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Draft budget released: City hits ratepayers with services, rates hikes


The draft budget was tabled at a full council and will be going out for public consultation and comments.

ETHEKWINI Municipality’s draft budget for the 2018/19 financial year was tabled at a full meeting of council meeting on 28 March before being released for public comment and consultation.

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Budget consultations with standing committees, businesses and the public along with other stakeholders are scheduled for April and May, with a detailed schedule to be communicated to the public over coming weeks.

The final budget will be approved on 31 May with the final Service Delivery and Budget Implementation Plan approval by the Mayor in June.

The 2018/19 financial year’s Medium Term budget, which was approved by Council, is a consolidated budget of R45.8 billion which has been developed with an overall planning framework and includes programmes and projects to achieve the City’s strategic objectives.

The tabled report claims that despite increasingly challenging circumstances, service delivery will continue to be sustained by reprioritising expenditure to ensure that key objectives are achieved.

The operating budget, which funds the continued provision of services provided by the Municipality, shows an increase from R37.2 billion in the 2017/18 financial year to R38.7 billion in the 2018/19 financial year, R41.7 billion in the 2019/20 financial year and R45.2 billion in the 2020/21 financial year respectively. This growth in the budget is due to repairs and maintenance of infrastructure, cost of addressing service delivery backlogs, cost of bulk purchases namely water and electricity, impact of capital spending on operating expenditure and employee related costs as a result of filling vacancies and provision for salary increases.

Capital expenditure is budgeted to rise to R7 billion in the 2018/19 financial year, and thereafter to R7.7 billion by 2020/21. A total of R17.3 billion (approximately 79 per cent) is allocated to meeting infrastructure and household service needs and backlogs over the medium term. R2.2 billion of this is directed to new housing developments and interim servicing of informal settlements. The capital budget reflects efforts to address backlogs in basic services and the renewal of infrastructure of existing networks.

Tabling the budget, Mayor Zandile Gumede said the budget was set against a backdrop of slow economic growth where tough choices had to be made to achieve the development outcome for the City.

In a presentation to the Executive Committee at a special meeting held before the council meeting, Deputy City Manager for Finance, Krish Kumar outlined local economy constraints, impact and challenges of the budget. These included the high unemployment rate in the City, huge backlogs and further demands due to the impact of rapid urbanisation and the growth rates base being one percent while there was a negative growth in real terms on water and electricity income among others.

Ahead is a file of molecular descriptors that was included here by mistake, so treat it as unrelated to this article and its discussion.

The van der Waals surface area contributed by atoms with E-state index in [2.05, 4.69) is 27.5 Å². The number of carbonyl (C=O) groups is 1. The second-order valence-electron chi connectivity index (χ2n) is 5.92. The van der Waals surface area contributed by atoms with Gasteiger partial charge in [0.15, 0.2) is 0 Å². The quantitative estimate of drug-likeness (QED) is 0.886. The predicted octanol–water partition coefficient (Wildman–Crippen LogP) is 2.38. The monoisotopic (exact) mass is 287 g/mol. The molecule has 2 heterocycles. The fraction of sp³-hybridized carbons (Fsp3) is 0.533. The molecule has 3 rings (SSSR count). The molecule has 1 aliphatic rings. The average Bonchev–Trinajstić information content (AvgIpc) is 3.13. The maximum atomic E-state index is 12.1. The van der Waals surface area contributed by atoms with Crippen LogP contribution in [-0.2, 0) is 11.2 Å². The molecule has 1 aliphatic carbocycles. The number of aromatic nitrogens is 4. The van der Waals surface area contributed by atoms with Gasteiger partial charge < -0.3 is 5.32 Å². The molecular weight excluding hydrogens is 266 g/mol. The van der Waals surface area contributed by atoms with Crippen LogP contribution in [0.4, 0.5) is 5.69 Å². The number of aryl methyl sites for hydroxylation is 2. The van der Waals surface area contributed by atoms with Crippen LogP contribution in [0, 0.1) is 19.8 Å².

He outlined the City’s interventions in response to these challenges. These include facilitating catalytic projects which would attract over R100 billion in private and public sector investment, tourism, tourism promotion to attract more than 5.5 million visitors with a total direct spend of R12 billion and events with a direct spend of more than R900 million.

Tariff increases:

Kumar outlined the proposed tariff increases. This includeds electricity with a proposed tariff of 6.84 percent for the 2018/19 financial year. This is compared to Eskom’s tariff increase of 7.32 per cent.

Water tariff increase is proposed at 15 per cent for domestic and 15.5 per cent for business. However, he said uMgeni Water would be reviewing their tariff increase and as a result the City would also review the proposed increase in its tariff.

Refuse removal tariff increase is proposed at 9.9 per cent, sanitation at 9.9 per cent and rates (average) of 6.9 per cent.

Regarding rates, Kumar said pensioners, child-headed households, disability grantees and the medically boarded were exempt from paying rates on the first R460 000 of their property value.

Residential properties valued up to R230 000 would be exempt from paying rates. All other properties valued above R230 000, the first R120 000 of rates will be charged.

Regarding pensioners property value, the maximum limit of R4 million has been proposed, provided that for those properties above R2 million, the monthly income from a pensions fund/SASSA does not exceed R7 000 per annum.

Kumar also touched on job creation and skills development including the use of 1 389 plumbing contractors on a rotational basis to undertake water related services.

Regarding youth development initiatives, approximately R107.8 million will be provided for programmes that will benefit the youth.

Poverty alleviation programmes include 73 soup kitchens, which have increased by 18, and feed an average of 520 people per day per site.

The budget provision for the 2018/19 financial year is R82.1 million increasing from R75.4 million in the 2017/18 financial year.

The budget provision for vulnerable groups to create an enabling environment for all to be able to participate in council activities is R10.5 million for the 2018/19 financial year and a further R11.5 million for the Dial-a-Ride service which is a transport system for the disabled


LINK : https://bereamail.co.za/130400/draft-budget-released-city-hits-ratepayers-with-services-rates-hikes/

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